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Lowering the age and smoking history standards would result in substantially more Blacks and women being eligible for screening.
The United States Preventive Services Task Force (USPSTF) announced proposed changes to its lung cancer screening recommendations today that the task forces estimates would more than double the number of Black Americans eligible for screening and also increase the eligibility of women.
USPSTF is proposing to recommend annual screening for adults, ages 50 to 80, who have a 20 pack-year smoking history and either currently smoke or quit smoking within the past 15 years.
The current recommendation, which dates from 2014, is for annual screening to start five years later, at age 55, and for a history of heavier smoking — 30 pack-years instead of 20.
A pack-year is a common way of measuring a person's exposure to cigarettes and is calculated by counting the number of years that a person has smoked, on average, 20 (the number of cigarettes in a pack) cigarettes a day.
Starting screening at age 50 and including people with lighter smoking histories would increase the number of Americans eligible for lung cancer screening by 86% overall, the task force says in the discussion section of its guidelines.
Among non-Hispanic Blacks, the relative increase would be 105% compared with 77% among non-Hispanic whites, the task force says. There would also a gender difference with the wider eligibility: an 81% relative increase among men compared with a 96% increase among women.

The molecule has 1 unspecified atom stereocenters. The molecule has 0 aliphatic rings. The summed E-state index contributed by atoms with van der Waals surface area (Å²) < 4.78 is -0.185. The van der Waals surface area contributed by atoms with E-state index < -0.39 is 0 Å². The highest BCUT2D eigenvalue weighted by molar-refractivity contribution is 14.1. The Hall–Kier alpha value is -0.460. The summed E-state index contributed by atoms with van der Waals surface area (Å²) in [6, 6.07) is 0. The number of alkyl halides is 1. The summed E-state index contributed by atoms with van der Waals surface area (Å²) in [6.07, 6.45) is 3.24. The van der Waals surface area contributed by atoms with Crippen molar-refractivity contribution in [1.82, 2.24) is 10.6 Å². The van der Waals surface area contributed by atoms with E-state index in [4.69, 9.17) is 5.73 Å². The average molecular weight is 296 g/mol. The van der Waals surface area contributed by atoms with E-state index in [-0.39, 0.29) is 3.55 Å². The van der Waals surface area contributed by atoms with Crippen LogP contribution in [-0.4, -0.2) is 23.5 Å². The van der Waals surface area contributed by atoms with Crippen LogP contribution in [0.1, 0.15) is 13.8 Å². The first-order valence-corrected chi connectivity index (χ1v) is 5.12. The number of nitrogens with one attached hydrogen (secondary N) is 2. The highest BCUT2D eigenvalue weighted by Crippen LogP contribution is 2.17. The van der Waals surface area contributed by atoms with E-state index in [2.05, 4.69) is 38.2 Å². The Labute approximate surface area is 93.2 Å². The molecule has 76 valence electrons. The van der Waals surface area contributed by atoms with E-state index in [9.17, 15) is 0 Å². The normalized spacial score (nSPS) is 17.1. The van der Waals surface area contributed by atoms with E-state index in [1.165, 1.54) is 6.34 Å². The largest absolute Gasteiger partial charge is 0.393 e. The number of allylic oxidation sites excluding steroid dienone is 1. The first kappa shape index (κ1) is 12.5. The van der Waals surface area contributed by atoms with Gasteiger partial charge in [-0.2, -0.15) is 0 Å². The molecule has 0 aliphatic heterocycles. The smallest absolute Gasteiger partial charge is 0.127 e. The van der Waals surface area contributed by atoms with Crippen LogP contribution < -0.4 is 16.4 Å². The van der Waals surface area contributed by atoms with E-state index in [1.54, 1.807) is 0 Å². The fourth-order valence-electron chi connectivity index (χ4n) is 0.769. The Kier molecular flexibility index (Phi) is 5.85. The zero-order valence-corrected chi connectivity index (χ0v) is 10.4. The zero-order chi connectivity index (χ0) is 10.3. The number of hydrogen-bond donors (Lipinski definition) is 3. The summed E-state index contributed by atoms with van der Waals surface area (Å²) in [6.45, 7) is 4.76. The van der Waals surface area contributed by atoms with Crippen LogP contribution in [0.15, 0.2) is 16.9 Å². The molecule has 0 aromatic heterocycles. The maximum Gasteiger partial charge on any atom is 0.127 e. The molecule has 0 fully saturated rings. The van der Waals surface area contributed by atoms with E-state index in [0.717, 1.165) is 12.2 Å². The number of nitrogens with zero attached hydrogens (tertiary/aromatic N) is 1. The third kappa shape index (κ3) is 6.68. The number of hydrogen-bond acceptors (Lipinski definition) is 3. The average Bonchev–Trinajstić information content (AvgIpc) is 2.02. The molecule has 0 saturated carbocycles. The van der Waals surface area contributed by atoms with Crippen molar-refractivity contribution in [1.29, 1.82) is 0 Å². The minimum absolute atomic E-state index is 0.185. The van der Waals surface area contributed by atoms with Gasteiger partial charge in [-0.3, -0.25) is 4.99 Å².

The task force mentions that African American have a higher risk of lung cancer than whites and that the difference in risk is more apparent at lower levels of smoking. It also cites a study that found that 17% of African American smokers were eligible for screening using the 2014 USPSTF recommendations compared with 31% of white smokers.
The proposed updated recommendation and the 2014 recommendation both set 80 as the the upper-age limit for screening. They update also doesn't differ from the 2014 recommendations in saying that lung cancer screening should stop once someone hasn't smoked for 15 years or develops a heart problem that substantially shortens their life expectancy.
Possible harms from lung cancer screening include false positives and related workups, and radiation exposure from the the low-dose CT scans used in screening, according to the task force. Lung cancer screening also results in incidental findings that may lead to more imaging and tests — imaging and tests that may, depending on the finding, be unnecessary and possibly cause harm.
The USPSTF gave its lung cancer screening recommendation a "B" grade, which means it sees a moderate net benefit as being highly certain or has moderate certainty of a moderate-to-substantial benefit.
The task force is accepting public comments on its proposed recommendation till August 3.